It has long been said that the media is the fourth estate in democracy. There is the legislative, the judicial, the executive, and legacy media. Yet, when we look at it in terms of the laws that govern media stations, both traditional and new, there is a certain independence afforded that is different to the centralisation of the other three pillars. While this is critical to maintain for the sake of democracy and fighting against autocratic forces, there needs to be a sense of centralisation that is detached from the executive core of government. As the fourth estate in any democracy, a country in which people do not trust the media not only leads to a difficult populace to govern, leading to protests and violence.

While there is a continual emphasis on transparency, the transparency can no longer be made available for a few individuals in official positions of power of information of the top story of the current moment. Whether the latest news article is about the vaccine, or the results of the elections, those individuals who are interacting with the primary information, that is the source and evidence of the truth, need to be able to share what they have access to in a manner that is truly transparent and valid. Transparency needs to be in its rawest, most exposed form.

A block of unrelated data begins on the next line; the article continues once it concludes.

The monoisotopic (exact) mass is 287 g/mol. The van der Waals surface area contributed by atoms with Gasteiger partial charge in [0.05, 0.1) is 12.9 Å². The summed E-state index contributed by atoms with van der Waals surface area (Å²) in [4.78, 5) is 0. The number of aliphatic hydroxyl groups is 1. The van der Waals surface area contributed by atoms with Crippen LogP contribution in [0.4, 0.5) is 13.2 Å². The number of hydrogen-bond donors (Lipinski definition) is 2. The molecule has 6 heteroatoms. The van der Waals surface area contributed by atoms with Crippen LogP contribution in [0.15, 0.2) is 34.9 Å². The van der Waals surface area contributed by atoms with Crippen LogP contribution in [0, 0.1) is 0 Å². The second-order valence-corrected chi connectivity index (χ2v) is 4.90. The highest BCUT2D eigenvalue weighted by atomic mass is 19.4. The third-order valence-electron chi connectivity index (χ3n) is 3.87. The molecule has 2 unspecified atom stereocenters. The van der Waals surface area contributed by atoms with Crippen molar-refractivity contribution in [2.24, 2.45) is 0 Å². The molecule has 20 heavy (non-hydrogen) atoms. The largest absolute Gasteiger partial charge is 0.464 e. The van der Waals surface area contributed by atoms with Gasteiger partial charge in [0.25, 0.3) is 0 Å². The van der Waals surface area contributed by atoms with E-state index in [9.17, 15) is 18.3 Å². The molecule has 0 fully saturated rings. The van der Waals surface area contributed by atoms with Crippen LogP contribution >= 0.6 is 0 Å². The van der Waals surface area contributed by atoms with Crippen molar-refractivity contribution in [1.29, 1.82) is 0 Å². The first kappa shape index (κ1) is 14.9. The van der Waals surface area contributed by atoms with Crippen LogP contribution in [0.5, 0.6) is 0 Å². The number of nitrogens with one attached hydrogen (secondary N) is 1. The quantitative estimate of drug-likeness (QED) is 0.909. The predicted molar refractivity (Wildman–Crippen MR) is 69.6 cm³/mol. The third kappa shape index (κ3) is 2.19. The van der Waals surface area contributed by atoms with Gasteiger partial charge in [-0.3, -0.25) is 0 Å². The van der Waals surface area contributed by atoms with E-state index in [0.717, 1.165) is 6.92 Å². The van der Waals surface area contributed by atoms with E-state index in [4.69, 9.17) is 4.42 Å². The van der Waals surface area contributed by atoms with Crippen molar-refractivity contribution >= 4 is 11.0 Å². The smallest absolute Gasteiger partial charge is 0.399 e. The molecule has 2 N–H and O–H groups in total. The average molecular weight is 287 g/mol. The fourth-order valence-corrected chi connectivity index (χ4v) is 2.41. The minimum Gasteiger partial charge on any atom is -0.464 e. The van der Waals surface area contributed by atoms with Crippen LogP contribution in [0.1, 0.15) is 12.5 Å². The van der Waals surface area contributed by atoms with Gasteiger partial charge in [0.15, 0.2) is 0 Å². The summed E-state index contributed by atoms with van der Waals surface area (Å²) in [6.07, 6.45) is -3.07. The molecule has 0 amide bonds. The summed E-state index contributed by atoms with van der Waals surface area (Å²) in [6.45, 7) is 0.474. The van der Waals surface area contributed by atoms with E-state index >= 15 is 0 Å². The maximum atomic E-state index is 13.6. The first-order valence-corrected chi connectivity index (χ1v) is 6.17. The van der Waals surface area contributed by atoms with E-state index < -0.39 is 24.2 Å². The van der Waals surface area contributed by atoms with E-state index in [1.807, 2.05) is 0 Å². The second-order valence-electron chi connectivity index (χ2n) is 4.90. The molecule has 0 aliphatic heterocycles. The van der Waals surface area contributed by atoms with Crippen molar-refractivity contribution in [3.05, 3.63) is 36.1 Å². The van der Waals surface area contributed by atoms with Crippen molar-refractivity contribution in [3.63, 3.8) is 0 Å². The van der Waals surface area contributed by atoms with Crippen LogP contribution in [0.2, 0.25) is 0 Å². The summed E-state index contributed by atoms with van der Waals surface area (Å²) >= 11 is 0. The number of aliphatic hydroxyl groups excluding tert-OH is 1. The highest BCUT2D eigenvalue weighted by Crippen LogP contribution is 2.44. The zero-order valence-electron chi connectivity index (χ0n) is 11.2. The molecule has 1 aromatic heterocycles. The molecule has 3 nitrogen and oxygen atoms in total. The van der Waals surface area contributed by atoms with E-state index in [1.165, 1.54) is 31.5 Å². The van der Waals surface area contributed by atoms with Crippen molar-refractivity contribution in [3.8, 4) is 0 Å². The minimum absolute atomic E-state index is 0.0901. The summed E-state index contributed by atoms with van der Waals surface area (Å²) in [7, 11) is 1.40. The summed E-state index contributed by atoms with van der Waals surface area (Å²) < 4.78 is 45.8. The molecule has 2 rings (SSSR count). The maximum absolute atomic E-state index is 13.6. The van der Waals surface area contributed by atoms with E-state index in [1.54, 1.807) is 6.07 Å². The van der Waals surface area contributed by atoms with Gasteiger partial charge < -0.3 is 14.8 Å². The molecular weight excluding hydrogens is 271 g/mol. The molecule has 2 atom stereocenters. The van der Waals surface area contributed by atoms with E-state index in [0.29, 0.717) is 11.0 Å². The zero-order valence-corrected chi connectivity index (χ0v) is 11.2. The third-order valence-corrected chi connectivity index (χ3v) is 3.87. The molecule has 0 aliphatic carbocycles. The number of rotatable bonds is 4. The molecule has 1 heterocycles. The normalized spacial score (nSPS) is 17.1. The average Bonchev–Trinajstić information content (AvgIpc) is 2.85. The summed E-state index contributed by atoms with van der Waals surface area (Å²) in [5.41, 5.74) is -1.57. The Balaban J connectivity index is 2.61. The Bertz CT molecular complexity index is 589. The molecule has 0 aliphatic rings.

Journalists will remain the conduit and channel to media infrastructure, yet journalists will need to validate their sources in such a way that any individual can access this evidence in a way that is concrete in validity. It will remain the role of the journalist to decipher the primary source, be it the technicalities of the results of a test, yet the scientist must provide the journalist with the raw data that will be the proof of validity in a vaccine, for example.

Technologies such as the blockchain can begin being explored for their traceability and interoperability where sources of information can be submitted and validated Security or privacy tokens can be issued, and these could become the sources for media articles, be them TV or online. Broadcasters mention their story is validated by a type of token, or the token ownership is referenced in an article.

While a media landscape where ‘everyone is a journalist’ will still remain, for the intrinsic benefits it has for shining on light underexposed narratives, when it comes to the longer, more drawn out stories, evidence becomes solved once and for all.